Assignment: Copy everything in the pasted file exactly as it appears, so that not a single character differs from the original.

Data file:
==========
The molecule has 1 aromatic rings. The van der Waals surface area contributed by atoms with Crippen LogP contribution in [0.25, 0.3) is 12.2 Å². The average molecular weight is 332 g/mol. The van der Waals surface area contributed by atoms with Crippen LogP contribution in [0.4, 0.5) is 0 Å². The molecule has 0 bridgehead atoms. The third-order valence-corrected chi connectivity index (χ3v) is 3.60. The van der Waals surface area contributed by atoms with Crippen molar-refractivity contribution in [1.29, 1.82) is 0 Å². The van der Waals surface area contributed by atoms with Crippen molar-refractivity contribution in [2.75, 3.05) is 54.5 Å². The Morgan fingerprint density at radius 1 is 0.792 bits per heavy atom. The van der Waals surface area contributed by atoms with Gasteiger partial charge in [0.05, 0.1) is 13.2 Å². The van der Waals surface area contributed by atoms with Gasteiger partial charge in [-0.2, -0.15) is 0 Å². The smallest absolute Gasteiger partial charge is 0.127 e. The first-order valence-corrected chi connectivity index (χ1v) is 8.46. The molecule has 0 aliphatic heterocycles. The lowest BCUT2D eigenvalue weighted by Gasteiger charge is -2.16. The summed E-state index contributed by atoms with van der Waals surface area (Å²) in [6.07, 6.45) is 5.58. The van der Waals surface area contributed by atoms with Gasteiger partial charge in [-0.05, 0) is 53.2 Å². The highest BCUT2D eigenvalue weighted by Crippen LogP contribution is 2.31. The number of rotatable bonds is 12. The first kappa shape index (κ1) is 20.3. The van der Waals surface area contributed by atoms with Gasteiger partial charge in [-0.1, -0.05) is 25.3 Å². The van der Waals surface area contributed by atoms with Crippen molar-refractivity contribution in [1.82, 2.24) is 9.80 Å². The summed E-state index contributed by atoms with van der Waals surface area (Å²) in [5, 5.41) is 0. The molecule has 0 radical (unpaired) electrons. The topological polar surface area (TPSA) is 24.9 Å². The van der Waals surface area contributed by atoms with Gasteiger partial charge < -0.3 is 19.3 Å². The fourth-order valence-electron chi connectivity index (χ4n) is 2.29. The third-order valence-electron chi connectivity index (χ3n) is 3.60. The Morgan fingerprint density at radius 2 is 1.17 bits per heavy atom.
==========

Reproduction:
The molecule has 1 aromatic rings. The van der Waals surface area contributed by atoms with Crippen LogP contribution in [0.25, 0.3) is 12.2 Å². The average molecular weight is 332 g/mol. The van der Waals surface area contributed by atoms with Crippen LogP contribution in [0.4, 0.5) is 0 Å². The molecule has 0 bridgehead atoms. The third-order valence-corrected chi connectivity index (χ3v) is 3.60. The van der Waals surface area contributed by atoms with Crippen molar-refractivity contribution in [1.29, 1.82) is 0 Å². The van der Waals surface area contributed by atoms with Crippen molar-refractivity contribution in [2.75, 3.05) is 54.5 Å². The Morgan fingerprint density at radius 1 is 0.792 bits per heavy atom. The van der Waals surface area contributed by atoms with Gasteiger partial charge in [0.05, 0.1) is 13.2 Å². The van der Waals surface area contributed by atoms with Gasteiger partial charge in [-0.2, -0.15) is 0 Å². The smallest absolute Gasteiger partial charge is 0.127 e. The first-order valence-corrected chi connectivity index (χ1v) is 8.46. The molecule has 0 aliphatic heterocycles. The lowest BCUT2D eigenvalue weighted by Gasteiger charge is -2.16. The summed E-state index contributed by atoms with van der Waals surface area (Å²) in [6.07, 6.45) is 5.58. The van der Waals surface area contributed by atoms with Gasteiger partial charge in [-0.05, 0) is 53.2 Å². The highest BCUT2D eigenvalue weighted by Crippen LogP contribution is 2.31. The number of rotatable bonds is 12. The first kappa shape index (κ1) is 20.3. The van der Waals surface area contributed by atoms with Gasteiger partial charge in [-0.1, -0.05) is 25.3 Å². The van der Waals surface area contributed by atoms with Crippen molar-refractivity contribution in [1.82, 2.24) is 9.80 Å². The summed E-state index contributed by atoms with van der Waals surface area (Å²) in [5, 5.41) is 0. The molecule has 0 radical (unpaired) electrons. The topological polar surface area (TPSA) is 24.9 Å². The van der Waals surface area contributed by atoms with Gasteiger partial charge < -0.3 is 19.3 Å². The fourth-order valence-electron chi connectivity index (χ4n) is 2.29. The third-order valence-electron chi connectivity index (χ3n) is 3.60. The Morgan fingerprint density at radius 2 is 1.17 bits per heavy atom.